Baltimore City Department of Transportation workers help a resident fill a sandbag on Friday in preparation for potentially the worst tidal flooding in nearly two decades. Photo courtesy of Baltimore DOT.

As stormy weather drenches Baltimore City, the region could be inundated with some of the worst tidal flooding since Hurricane Isabel in 2003, according to forecasters with the National Weather Service Baltimore-Washington.

One of the biggest tidal flood events of the past 10-20 years (possibly since Hurricane Isabel at some locales), is expected Friday & Saturday. Those along tidal shores should get ready for exceptional tidal inundation! Tidal forecasts here:

— NWS Baltimore-Washington (@NWS_BaltWash) October 28, 2021

Baltimore and the surrounding areas are currently under a coastal flood warning through 8 a.m. Saturday.

Communities in Cherry Hill, Downtown Baltimore, Harbor East, Fells Point and Canton are likely to experience significant flooding, Baltimore Mayor Brandon Scott said.

Scott advised residents to move their vehicles from low-lying zones to higher ground, and not to drive through flooded areas.

Follow @BaltimoreOEM, @BmoreCityDOT, and @BaltimoreDPW for up-to-date information. We have sandbags and garage parking available for residents.

— Brandon M. Scott (@MayorBMScott) October 29, 2021

Baltimore City has opened garages from 6 p.m. Thursday through 9 a.m. Sunday for residents to park their cars at no charge while space lasts. Residents must move their vehicles out of the garage by 9 a.m. Sunday to avoid incurring fees. The garages include:

Fleet and Eden Garage (501 S. Eden St.)
Caroline Street Garage (805 S. Caroline St.)
Little Italy Garage (400 S. Central Ave.)

The city also gave out sandbags earlier in the day on Friday on a first come, first served basis.

DOT workers help residents fill sandbags in preparation for potential flooding today in low-lying areas. City residents can obtain sandbags today from 9-3 in Fell’s Point (Thames & Caroline Sts), 5110 Frederick Rd, and Cherry Hill (2601 Spellman Rd) while supplies last.

— Baltimore City DOT (@BmoreCityDOT) October 29, 2021

Before a flood, the National Weather Service advises that people create a communications plan; assemble an emergency kit; sign up for notifications; prepare their home to prevent flood waters from entering; pack essentials for yourself, family members and pets in case you need to evacuate; and charge your essential electronics.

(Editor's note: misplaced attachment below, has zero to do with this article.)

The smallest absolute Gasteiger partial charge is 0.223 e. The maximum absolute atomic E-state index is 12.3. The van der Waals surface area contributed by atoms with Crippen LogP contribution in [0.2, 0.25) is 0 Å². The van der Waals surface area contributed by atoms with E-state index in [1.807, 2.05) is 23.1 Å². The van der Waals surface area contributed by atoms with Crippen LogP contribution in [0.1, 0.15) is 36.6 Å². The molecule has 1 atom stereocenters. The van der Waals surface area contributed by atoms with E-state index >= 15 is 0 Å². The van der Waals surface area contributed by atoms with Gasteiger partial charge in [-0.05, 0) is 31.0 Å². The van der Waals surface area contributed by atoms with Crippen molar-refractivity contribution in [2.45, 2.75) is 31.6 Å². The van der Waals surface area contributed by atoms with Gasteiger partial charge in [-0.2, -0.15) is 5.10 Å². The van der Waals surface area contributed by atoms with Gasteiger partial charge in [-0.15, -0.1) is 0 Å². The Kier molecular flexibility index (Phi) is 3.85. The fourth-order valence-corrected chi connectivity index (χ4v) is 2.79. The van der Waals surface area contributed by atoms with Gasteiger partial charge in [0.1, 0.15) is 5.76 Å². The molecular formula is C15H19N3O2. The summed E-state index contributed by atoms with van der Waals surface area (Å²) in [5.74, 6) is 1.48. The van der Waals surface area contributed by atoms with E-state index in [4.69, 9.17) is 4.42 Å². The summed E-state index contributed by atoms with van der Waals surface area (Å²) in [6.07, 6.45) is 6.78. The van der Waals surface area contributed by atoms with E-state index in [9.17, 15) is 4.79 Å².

If the home is likely to flood, the National Weather Service urges individuals to make arrangements for where they will stay and evacuate before flooding occurs.

Las inundaciones costeras son inundaciones a lo largo de la costa, y pueden ser causadas por marejadas ciclónicas, vientos hacia la costa, oleaje fuerte o mareas astronómicas altas. Si se esperan inundaciones costeras en su área, tome acción. #Baltimore

— Baltimore City OEM (@BaltimoreOEM) October 29, 2021

As the storm moved in, Baltimore residents shared videos and descriptions of their experiences.

Downtown Baltimore tweeted a video of water flooding the Inner Harbor promenade around 11 a.m. Friday.

Current scene at the Inner Harbor with wind and the tide pushing water inland.

— Downtown Partnership of Baltimore (@DowntownBalt) October 29, 2021

A video shows about a foot of water at Washington and Aliceanna streets in Fells Point.

Almost high tide! #fellspointflooding2021

— Van Smith (@vansmithwicks) October 29, 2021

Some residents reworked their Friday plans to avoid the brunt of the storm.

Wind is already kicking up hard here in Baltimore. I got out & am ready to go into a medical appointment. I canceled my 2 PM appt out of the house. I drive a Prius. Driving in the strongest part of a storm already flooding out areas w/winds expected 50-60 mph? Yeah no…

— Aileen Geraghty Creative (@AileenSabira) October 29, 2021

Another Twitter user had the bad luck of planning a vacation to Baltimore this weekend.

The Baltimore City Public Schools canceled athletics and after-school activities for Friday, but some parents said cancellations and closures should have come sooner.

Baltimore City’s flooding is always horrible idk why after all these years they aren’t proactive with closures…especially since more city kids use public transportation….I’d be keeping my kid home for sure

— Ⓜikey (@missmikeyb) October 29, 2021

Due to the inclement weather, we may experience delays in transportation services. We apologize for the inconvenience and are working through any challenges.

— Baltimore City Public Schools (@BaltCitySchools) October 29, 2021

Although the Lower Falls Trail at Cunningham Falls State Park in northern Frederick County has been closed until further notice due to storm damage, Maryland State Parks tweeted.

The Lower Falls Trail at Cunningham Falls SP is closed until further notice due to storm damage. The Cliff Trail (1 mile one way) is open at this time.

— Maryland State Parks (@MDStateParks) October 29, 2021

But if you’re still looking for somewhere to hike through the storm, the Cliff Trail remains open — just stay safe and as dry as possible.

Marcus Dieterle is the managing editor of Baltimore Fishbowl. He returned to Baltimore in 2020 after working as the deputy editor of the Cecil Whig newspaper in Elkton, Md. He can be reached at